Monday, January 11, 2016

DC Gets Whippy

In a "New York Times crossword" published last week in The Chicago Sun-Times, I noticed that one clue asked for a "DC Comics character with a whip." Catwoman, right? That's what came to my mind immediately, but it didn't fit. Only seven spaces were allowed but "Catwoman" clicks in at eight letters.

That odor you smelled that day was the rusty wheels turning in my head. What other DC character has a whip and can be named in seven letters? Of course "The Whip" would fit but, honestly, nobody knows or remembers him. The Jack Kirby character Lashina (pictured above) actually uses lashes/belts and not whips so that couldn't be it either. I strongly anticipated the solution printed in the next-day paper and what I saw there was thoroughly unexpected.

Such a letdown!

The printed solution indicated that the eight spaces should be filled with "CAIIMAN." Huh? I neglected to mention that the third and fourth of the eight allowed spaces in the original puzzle were gray-highlighted. I thought nothing of that when I was working on the puzzle because the gray-shade had no meaning to me. CATWOMAN was the correct response to the clue but three of its letters were replaced by "II." Somewhere among the other clues of this puzzle it was indicated that the gray spaces were to be filled with Roman numerals in some way. Again I say: huh?

I had made no attempt to complete the puzzle so there were many clues I never read, including whichever ones explained the Roman numeral artifice. I had merely wanted to pass a little time with a crossword puzzle and instead I stumbled into a vortex of gimmickry and unclear expectations. (I likewise disapprove of Alex Trebek saying "You know what that means" without explanation when a Jeopardy! category consists of letters in quotation marks.)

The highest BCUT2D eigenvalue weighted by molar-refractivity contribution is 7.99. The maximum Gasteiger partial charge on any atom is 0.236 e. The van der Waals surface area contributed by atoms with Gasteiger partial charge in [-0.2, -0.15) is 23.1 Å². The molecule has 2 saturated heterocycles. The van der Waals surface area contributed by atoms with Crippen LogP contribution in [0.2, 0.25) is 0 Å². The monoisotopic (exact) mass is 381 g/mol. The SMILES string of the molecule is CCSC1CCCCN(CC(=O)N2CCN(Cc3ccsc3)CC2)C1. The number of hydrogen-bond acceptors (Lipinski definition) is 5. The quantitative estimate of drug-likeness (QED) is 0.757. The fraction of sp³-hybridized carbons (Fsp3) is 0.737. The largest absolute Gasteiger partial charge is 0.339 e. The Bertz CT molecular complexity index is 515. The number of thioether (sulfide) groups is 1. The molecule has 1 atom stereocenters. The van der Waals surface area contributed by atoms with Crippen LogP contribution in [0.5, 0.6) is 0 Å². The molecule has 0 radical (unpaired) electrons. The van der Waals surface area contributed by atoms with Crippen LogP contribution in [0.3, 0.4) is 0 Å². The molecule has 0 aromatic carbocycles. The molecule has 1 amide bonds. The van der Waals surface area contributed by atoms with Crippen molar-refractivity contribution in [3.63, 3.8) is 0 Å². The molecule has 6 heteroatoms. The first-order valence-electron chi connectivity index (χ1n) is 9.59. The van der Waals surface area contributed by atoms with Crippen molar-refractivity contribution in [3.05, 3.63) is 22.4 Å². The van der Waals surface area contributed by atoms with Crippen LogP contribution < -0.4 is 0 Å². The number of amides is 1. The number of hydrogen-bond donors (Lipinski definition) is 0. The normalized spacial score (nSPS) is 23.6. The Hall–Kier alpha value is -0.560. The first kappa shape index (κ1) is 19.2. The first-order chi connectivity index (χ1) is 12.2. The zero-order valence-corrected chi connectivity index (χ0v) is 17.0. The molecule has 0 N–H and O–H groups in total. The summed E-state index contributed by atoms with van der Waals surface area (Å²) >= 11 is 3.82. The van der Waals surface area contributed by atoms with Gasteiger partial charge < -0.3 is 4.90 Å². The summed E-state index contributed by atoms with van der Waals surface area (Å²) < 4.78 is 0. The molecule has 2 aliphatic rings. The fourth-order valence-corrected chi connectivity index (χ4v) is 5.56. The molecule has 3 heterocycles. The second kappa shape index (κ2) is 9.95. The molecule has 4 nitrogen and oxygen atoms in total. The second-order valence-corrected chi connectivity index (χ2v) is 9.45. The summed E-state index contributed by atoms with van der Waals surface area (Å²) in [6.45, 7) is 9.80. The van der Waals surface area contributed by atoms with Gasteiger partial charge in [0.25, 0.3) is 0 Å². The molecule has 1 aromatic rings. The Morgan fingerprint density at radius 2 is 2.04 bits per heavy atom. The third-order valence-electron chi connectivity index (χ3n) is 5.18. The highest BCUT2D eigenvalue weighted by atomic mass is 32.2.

There is a silver lining to this murky cloud. The debacle presented me with the opportunity to display a Bruce Timm-inspired drawing of  a Jack Kirby character!


At 3:13 PM, Anonymous Bob Buethe said...

Being married to a crossword puzzle aficionado, I know that this is the kind of challenge that true puzzle lovers revel in. I recall a similar one which used color names instead of Roman numerals, and Patty dug into my art supplies to get the colored pencils that she needed for filling in the squares.

The Roman numeral puzzle was constructed by Patrick Merrell, whom I've met while attending the annual American Crossword Puzzle Tournament with Patty. Patrick is also a cartoonist, and managed to combine his two passions in a fun book called "Punchline Puzzles," in which you must solve the crossword puzzles in order to discover the captions for the accompanying gag panels.


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